Yang, Chien-Chun; Nagarajan, Mahesh B; Huber, Markus B; Carballido-Gamio, Julio; Bauer, Jan S; Baum, Thomas; Eckstein, Felix; Lochmüller, Eva; Majumdar, Sharmila; Link, Thomas M; Wismüller, Axel
Improving bone strength prediction in human proximal femur specimens through geometrical characterization of trabecular bone microarchitecture and support vector regression.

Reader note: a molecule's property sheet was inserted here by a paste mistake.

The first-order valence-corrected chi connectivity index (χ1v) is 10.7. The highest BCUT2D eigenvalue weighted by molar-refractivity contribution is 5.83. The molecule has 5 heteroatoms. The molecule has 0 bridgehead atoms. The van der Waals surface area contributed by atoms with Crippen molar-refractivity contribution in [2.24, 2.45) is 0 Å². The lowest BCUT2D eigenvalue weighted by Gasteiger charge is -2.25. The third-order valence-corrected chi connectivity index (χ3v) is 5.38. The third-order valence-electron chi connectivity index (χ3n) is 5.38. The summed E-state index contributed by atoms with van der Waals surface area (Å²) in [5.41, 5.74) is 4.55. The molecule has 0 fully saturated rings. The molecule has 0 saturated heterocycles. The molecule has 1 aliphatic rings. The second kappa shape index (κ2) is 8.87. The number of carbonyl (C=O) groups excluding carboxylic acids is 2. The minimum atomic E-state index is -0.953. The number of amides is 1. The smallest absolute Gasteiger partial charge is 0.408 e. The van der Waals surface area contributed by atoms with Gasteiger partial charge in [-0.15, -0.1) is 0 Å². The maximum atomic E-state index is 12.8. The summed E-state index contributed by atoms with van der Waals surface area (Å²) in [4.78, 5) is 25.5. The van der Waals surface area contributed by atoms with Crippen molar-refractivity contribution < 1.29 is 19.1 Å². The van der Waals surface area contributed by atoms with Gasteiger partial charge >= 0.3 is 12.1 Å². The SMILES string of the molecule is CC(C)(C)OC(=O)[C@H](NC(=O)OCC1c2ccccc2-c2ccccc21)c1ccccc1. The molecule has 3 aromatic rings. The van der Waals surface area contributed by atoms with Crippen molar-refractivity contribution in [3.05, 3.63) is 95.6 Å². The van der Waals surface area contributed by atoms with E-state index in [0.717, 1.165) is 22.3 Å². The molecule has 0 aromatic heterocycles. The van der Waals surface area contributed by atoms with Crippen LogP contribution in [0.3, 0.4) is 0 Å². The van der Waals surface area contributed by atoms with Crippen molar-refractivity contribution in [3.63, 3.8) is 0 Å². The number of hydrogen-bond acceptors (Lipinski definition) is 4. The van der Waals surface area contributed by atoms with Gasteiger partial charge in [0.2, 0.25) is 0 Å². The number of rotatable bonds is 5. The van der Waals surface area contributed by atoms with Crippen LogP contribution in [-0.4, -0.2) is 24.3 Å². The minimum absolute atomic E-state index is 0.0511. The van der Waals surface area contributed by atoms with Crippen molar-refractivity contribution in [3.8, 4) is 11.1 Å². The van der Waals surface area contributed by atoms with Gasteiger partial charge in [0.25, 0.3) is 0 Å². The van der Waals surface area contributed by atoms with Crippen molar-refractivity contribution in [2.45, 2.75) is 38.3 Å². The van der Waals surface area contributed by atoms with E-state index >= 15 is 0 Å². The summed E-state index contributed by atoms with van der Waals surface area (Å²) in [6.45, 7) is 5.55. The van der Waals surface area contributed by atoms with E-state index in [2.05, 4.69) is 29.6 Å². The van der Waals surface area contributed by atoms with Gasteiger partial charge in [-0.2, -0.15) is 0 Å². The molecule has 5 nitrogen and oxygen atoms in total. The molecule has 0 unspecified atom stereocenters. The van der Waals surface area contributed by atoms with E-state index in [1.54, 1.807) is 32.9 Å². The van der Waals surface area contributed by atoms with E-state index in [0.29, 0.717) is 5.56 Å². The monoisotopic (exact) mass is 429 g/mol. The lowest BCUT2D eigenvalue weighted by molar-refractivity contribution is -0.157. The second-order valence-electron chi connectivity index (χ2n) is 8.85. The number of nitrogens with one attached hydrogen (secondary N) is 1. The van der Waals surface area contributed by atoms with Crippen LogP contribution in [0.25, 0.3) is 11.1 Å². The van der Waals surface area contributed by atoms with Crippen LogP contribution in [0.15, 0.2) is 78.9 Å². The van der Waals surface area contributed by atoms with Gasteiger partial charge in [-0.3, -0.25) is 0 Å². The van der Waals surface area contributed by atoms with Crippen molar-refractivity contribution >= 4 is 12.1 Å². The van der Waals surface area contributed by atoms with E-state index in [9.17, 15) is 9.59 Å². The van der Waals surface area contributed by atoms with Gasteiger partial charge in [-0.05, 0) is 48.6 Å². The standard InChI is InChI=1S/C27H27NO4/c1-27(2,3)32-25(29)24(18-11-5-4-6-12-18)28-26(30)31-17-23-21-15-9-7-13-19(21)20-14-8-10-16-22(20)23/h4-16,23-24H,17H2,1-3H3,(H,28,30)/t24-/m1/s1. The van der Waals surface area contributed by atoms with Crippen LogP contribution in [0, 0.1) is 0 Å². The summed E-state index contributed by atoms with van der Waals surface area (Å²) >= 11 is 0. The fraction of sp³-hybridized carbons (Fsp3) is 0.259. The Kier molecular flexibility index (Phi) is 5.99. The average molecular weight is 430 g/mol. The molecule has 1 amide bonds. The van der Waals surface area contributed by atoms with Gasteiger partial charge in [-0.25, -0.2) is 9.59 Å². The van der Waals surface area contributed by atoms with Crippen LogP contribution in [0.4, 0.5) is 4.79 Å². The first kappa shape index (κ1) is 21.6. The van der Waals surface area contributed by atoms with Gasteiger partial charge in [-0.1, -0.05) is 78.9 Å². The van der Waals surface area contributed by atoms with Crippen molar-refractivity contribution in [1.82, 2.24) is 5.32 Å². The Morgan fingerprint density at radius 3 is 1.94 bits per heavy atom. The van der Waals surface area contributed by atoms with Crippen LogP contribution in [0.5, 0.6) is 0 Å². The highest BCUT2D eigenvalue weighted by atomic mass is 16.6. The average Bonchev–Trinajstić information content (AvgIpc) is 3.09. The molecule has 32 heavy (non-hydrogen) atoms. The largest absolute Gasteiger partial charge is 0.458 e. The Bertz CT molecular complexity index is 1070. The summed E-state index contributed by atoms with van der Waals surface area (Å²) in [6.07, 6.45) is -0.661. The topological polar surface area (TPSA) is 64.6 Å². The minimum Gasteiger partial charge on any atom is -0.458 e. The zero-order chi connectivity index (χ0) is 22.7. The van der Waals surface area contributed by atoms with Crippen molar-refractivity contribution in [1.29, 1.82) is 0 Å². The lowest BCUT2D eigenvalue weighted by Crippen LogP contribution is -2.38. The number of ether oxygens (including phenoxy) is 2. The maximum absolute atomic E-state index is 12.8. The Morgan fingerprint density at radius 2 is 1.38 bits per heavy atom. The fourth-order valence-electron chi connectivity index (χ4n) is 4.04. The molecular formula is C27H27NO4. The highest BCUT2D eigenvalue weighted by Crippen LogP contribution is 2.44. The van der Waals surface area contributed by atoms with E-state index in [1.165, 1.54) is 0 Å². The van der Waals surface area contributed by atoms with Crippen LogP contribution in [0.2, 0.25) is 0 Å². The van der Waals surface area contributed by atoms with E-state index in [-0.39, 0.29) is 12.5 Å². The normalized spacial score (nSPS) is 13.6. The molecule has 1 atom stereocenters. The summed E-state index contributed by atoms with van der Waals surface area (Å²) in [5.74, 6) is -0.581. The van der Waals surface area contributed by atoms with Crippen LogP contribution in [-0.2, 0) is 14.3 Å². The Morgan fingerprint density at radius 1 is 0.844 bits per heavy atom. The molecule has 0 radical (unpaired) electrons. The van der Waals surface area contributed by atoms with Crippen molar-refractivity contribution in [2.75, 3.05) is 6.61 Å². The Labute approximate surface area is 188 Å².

We investigate the use of different trabecular bone descriptors and advanced machine learning tech niques to complement standard bone mineral density (BMD) measures derived from dual-energy x-ray absorptiometry (DXA) for improving clinical assessment of osteoporotic fracture risk. For this purpose, volumes of interest were extracted from the head, neck, and trochanter of 146 ex vivo proximal femur specimens on multidetector computer tomography. The trabecular bone captured was characterized with (1) statistical moments of the BMD distribution, (2) geometrical features derived from the scaling index method (SIM), and (3) morphometric parameters, such as bone fraction, trabecular thickness, etc. Feature sets comprising DXA BMD and such supplemental features were used to predict the failure load (FL) of the specimens, previously determined through biomechanical testing, with multiregression and support vector regression. Prediction performance was measured by the root mean square error (RMSE); correlation with measured FL was evaluated using the coefficient of determination R (2). The best prediction performance was achieved by a combination of DXA BMD and SIM-derived geometric features derived from the femoral head (RMSE: 0.869 ± 0.121, R (2): 0.68 ± 0.079), which was significantly better than DXA BMD alone (RMSE: 0.948 ± 0.119, R (2): 0.61 ± 0.101) (p < 10(-4)). For multivariate feature sets, SVR outperformed multiregression (p < 0.05). These results suggest that supplementing standard DXA BMD measurements with sophisticated femoral trabecular bone characterization and supervised learning techniques can significantly improve biomechanical strength prediction in proximal femur specimens.